LA Galaxy's Robbie Rogers once retired from the sport after coming out as gayYoutube: LA Galaxy

“We’ve become the first UK football club to partner with LGBT equality charity @StonewallUK” announced Manchester United by tweet this week.

Stonewall, a charity which campaigns for greater inclusion and acceptance of members of the LGBT community, vows to continue working ‘until everyone feels free to be who they are, wherever they are.’ Their link up with Manchester United is the first of its kind in the top tier of English football.

“The ground-breaking initiative,” reads United’s website, “will see the club work alongside Stonewall, helping to tackle LGBT issues in sport and society, while looking at best practice and ways in which inclusion and equality can be improved in football.”

United are rightly being praised by many for such a progressive move, the sort that the sport has been crying out for. But among all the adulation it’s hard not to ask ourselves – why has it taken so long?

“Progress is a tragic kind of Catch-22. Coming out has cost lives before. So why would or should anyone be expected to?”

It’s long been known that football is hardly the most welcoming environment for gay people. Most recently, 25 year-old American winger Robbie Rogers was released by Leeds United in February 2013, and immediately announced that he was gay and retired from the sport of football altogether.

Rogers, who is from a conservative Christian family on the west coast of the US, told The Guardian: “In football it’s obviously impossible to come out – because no-one has done it. No one. It’s crazy and sad. I thought: ‘Why don’t I step away and deal with this and my family and be happy?’ Imagine going to training every day and being in that spotlight? It’s been a bit of a circus anyway – but that would have been crazy. And you wouldn’t have much control because clubs are pushing you in different directions.”

Though now back at playing at Los Angeles Galaxy in his native California, the game of English football seemed an environment too inhospitable for Rogers to simply be himself.

Other sports are obviously much more forgiving: in Rugby Union for example, world-class referee Nigel Owens is openly gay and campaigns against homophobic bullying. Welsh international Gareth Thomas came out when still playing professionally for club side Cardiff Blues.

Justin Fashanu took his own life in 1998 after coming out as gay in 1990Grant Stantiall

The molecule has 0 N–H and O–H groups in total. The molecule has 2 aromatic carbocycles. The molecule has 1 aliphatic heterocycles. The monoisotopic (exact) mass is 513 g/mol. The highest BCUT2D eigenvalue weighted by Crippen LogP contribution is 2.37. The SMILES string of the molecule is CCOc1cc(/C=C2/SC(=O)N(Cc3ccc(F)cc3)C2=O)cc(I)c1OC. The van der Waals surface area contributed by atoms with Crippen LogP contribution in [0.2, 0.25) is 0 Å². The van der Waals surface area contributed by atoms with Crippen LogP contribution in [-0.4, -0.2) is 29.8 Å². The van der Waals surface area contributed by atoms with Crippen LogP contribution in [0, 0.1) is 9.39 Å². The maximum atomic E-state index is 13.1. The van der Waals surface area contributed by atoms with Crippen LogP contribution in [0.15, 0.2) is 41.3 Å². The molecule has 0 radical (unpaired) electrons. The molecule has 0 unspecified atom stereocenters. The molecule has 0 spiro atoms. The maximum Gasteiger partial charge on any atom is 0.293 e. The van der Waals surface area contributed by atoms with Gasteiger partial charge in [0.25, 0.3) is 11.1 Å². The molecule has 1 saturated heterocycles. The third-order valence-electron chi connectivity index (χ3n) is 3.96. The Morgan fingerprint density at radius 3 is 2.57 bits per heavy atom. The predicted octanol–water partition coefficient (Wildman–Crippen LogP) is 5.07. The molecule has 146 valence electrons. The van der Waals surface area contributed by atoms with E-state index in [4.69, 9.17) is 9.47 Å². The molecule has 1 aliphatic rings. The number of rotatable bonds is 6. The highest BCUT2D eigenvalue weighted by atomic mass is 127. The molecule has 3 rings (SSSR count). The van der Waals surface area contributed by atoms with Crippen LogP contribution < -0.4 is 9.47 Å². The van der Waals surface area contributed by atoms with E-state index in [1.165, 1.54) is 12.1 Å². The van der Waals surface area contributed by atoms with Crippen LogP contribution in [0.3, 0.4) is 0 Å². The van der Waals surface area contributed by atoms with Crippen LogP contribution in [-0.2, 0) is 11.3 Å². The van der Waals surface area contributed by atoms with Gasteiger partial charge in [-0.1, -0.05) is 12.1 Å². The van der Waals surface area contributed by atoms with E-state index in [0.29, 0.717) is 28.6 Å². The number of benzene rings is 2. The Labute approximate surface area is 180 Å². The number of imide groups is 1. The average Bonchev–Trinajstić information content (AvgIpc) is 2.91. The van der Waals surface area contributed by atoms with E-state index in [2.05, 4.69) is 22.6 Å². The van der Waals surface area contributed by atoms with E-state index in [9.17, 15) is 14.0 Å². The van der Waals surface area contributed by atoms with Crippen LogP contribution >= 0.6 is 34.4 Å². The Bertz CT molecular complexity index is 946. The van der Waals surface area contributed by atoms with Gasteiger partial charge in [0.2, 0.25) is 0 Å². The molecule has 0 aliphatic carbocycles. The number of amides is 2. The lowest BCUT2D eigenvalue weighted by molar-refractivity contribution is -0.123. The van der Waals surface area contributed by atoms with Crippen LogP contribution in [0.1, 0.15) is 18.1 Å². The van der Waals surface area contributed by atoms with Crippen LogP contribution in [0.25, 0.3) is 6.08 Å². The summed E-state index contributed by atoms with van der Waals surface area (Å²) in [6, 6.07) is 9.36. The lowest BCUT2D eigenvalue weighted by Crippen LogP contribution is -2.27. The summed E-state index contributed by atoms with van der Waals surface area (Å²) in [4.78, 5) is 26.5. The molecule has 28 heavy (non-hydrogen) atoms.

Rugby proves then that sport can be a welcoming place for the diverse communities its teams represent. And in that sense maybe what football lacks is a major figure to light the blue touch paper, like Owens and Thomas in their sports. But that would represent an enormous self-sacrifice, the kind which no one can be expected to perform, and which in the past has been tragic.

When footballer Justin Fashanu came out in The Sun in 1990, that publication was all too quick to make an example of him, spinning tales of subversive behaviour and illicit trysts with Tory MPs. Even Brian Clough - traditionally considered one of Britain’s greatest ever managers - was known to call Fashanu ‘a f****** poof’ when he was at Nottingham Forest in the 80s. Described as an outcast by his brother John, and subject to endless homophobic abuse by fans home and away, Fashanu was found hanged in a London storage unit in 1998.

Progress is a tragic kind of Catch-22. Gay footballers can only be sure it’s ‘safe’ to come out when others have done so safely themselves. But coming out has cost lives before. So why would or should anyone be expected to? And homophobic abuse levelled at players on the pitch alienates gay supporters in the stands. When those fans stay away, the atmosphere becomes more toxic still. It’s a perfect storm of aggression and self-protection.

FA Chairman Greg Clarke, who said last year that he “wouldn’t recommend” a footballer coming out at the moment for fear of abuse, seemed to suggest this January that there was a significant number of Premier League footballers ready to do just that. He went on to suggest that they should consider coming out as a group, to take the heat off individuals, and at the start of the next Premier League season, “when the crowds are happy.”

His heart is in the right place, you’d think, but it’s placing too much burden on individual people to bring about the changes that they need to see in others. A more public engagement from major football clubs – especially Manchester United – is needed to help share that burden with gay footballers and fans who are being tasked with changing attitudes on their own.

The announcement on Manchester United's Twitter pageTwitter

And of course there’s more we can be doing. It’s all well and good getting Zlatan and co. to say “No to racism” in their native languages in a UEFA TV spot, but what about saying no to homophobia? Transphobia? Of course, anti-racism campaigns are a worthy and necessary cause – Luis Suárez, and Chelsea fans on the Paris Métro can tell you all about that - but they’re providing a platform, mostly unused, to enact changes for one of football’s forgotten communities.

Fair play to Manchester United for occupying that platform in a way no Premier League club has to date. The problem is, it shouldn’t have taken them or any other club this long.

Signing a partnership deal with a (fantastic) charity doesn’t mean we get to pat United on the back and leave it there. Being the first English club to break with complacency towards swathes of their fanbase and possibly even playing staff doesn’t strike me as anything to boast about. Because football clubs should have been doing this long before Justin Fashanu took his own life. And if you need to see just how overdue this all is, just check the comments underneath the announcement on Manchester United’s Twitter. Suffice it to say, they won’t be reprinted here